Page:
Best advice I can give... (2, Insightful)

eviltypeguy (521224) | more than 9 years ago | (#11398545)

The best advice I can give when administering a CVS server, is...Trust No One(TM).

Assume the absolute worst possible scenarios will occur and plan for them.

This means make sure that your system is secured and updated as possible, especially the CVS software.

Force ssh access, don't allow pserver access at all.

Ensure that a daily backup occurs and that you have backups for at least a week.

Triple-check your permissions on all the CVS directories.

Don't run the CVS server as root unless you absolutely have to (and I don't think you have to).

Re:Best advice I can give... (1)

mangino (1588) | more than 9 years ago | (#11399007)

Make sure you disable all access to cvs during backups, and make sure there are no in-flight changes. You'd hate to get an incosistent backup!

Re:Best advice I can give... (1)

engywook (802813) | more than 9 years ago | (#11399090)

If you are not "allowing pserver access at all", why do you need to worry about the userid of the CVS server? It seems to me that there's no reason to even be running the server if you aren't allowing pserver access. I've never run it on my CVS servers.

Re:Best advice I can give... (1)

eviltypeguy (521224) | more than 9 years ago | (#11414668)

What part of Trust No One didn't you read? :)

SSH is just good for security of login information anyway.

use SSH (0)

Anonymous Coward | more than 9 years ago | (#11398789)

ditto the previous poster who said "use SSH". The only way to access the server should be via SSH. Every user who needs write access should be in the "cvs" Unix group. The directories should be set so they get owned by that group. That will make things simpler AND eliminate security problems.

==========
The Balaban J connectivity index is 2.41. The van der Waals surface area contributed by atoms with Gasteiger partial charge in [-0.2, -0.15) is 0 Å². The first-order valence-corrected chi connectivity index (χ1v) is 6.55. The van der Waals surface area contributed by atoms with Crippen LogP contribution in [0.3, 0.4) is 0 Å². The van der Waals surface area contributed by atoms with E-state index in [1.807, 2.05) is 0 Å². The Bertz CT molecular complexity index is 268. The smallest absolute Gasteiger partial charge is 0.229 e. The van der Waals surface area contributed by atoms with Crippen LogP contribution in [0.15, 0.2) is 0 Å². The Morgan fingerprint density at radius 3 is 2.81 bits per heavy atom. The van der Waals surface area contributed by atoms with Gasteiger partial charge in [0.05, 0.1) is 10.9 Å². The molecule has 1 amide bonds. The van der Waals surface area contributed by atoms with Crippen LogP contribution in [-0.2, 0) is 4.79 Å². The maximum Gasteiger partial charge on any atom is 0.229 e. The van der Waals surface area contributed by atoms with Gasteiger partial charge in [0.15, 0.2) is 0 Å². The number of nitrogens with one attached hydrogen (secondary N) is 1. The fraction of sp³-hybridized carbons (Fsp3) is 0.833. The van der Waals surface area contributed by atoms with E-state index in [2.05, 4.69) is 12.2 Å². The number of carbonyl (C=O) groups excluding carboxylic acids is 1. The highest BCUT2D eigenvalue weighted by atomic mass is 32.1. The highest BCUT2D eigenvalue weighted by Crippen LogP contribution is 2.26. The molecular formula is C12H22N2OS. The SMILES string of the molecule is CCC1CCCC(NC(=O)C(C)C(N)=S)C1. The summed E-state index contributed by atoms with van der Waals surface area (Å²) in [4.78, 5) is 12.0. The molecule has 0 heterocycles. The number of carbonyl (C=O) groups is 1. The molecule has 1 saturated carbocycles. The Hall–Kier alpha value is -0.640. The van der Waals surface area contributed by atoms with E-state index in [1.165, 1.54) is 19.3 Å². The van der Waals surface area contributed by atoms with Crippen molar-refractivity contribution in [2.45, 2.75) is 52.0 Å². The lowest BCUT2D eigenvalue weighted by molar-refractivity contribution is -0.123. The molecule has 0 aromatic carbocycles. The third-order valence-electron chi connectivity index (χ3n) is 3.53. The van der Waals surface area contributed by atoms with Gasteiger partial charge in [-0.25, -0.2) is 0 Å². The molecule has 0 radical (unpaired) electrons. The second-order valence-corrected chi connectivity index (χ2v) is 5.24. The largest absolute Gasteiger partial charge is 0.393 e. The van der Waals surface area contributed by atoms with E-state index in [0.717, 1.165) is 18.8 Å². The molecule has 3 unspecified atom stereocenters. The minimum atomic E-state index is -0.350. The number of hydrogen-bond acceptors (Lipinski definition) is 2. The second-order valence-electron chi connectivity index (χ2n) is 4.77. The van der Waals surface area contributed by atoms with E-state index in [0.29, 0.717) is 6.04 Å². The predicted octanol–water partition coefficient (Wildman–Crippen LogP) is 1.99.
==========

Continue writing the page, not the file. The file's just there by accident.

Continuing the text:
This goes for Subversion too (I don't really get excited about subversion, it just seems bloated and overengineered inside). Use the apache module over HTTPS or use SSH.

Also, learn how to get the logs out of CVS (cvs history). That's something you'll need to do a lot. I can hardly ever remember the flags though.

Someday you might also have to break a lockfile (subversion fanboys: berkeley DB gets wedged too. and when it does it's worse.) or do backups... you'll learn that when you need to.

For books, try the O'Reilly CVS book. It's not written very well but it has all the information you need. There is also the Pragmatic Programmers guide but that's suited more toward users than admins I think.

Don't use CVS! (2, Insightful)

aquila78 (851048) | more than 9 years ago | (#11399202)

If you have the chance to do it the way you wan't: Don't use CVS. Use Subversion instead. SVN in short: CVS done right. I think it's even being developed by the original CVS developers.

Symlinks and others... (1)

loony (37622) | more than 9 years ago | (#11401943)

You got a few pointers here but no one that commented seems to have run a larger environment - cause there you have very very different issues. Some of them sound trivial but in a 600+ people shop its the small things that kill you.

First of, don't do symlinks even though they are possible... They always end up in a mess.
Then make sure you provide them with a good way of changing their passwords (no matter what access method you're using) and see if you can't arrange it to force changes - otherwise people will share ids and its a pain.
If nessecary, create functional IDs - that way you at least know its not one person but a group.
Keep cvs on a Tru64(advfs) or Linux box... HP-UX or Solaris is a lot slower... solaris10 with zfs might be close but haven't tried that yet.
Look for a few frontends (like cvsweb and so on) - they will help a lot for users that are new.
Send out an email with the cvsbook link (link is on cvshome.org) and make sure you remind people that's a good reference.
Offer them wincvs - windows users will not only have trouble adapting to command line but will screw up bigtime and after all its your job to fix it...

Peter.

CVS standards I use (2, Interesting)

MarkLewis (593646) | more than 9 years ago | (#11403148)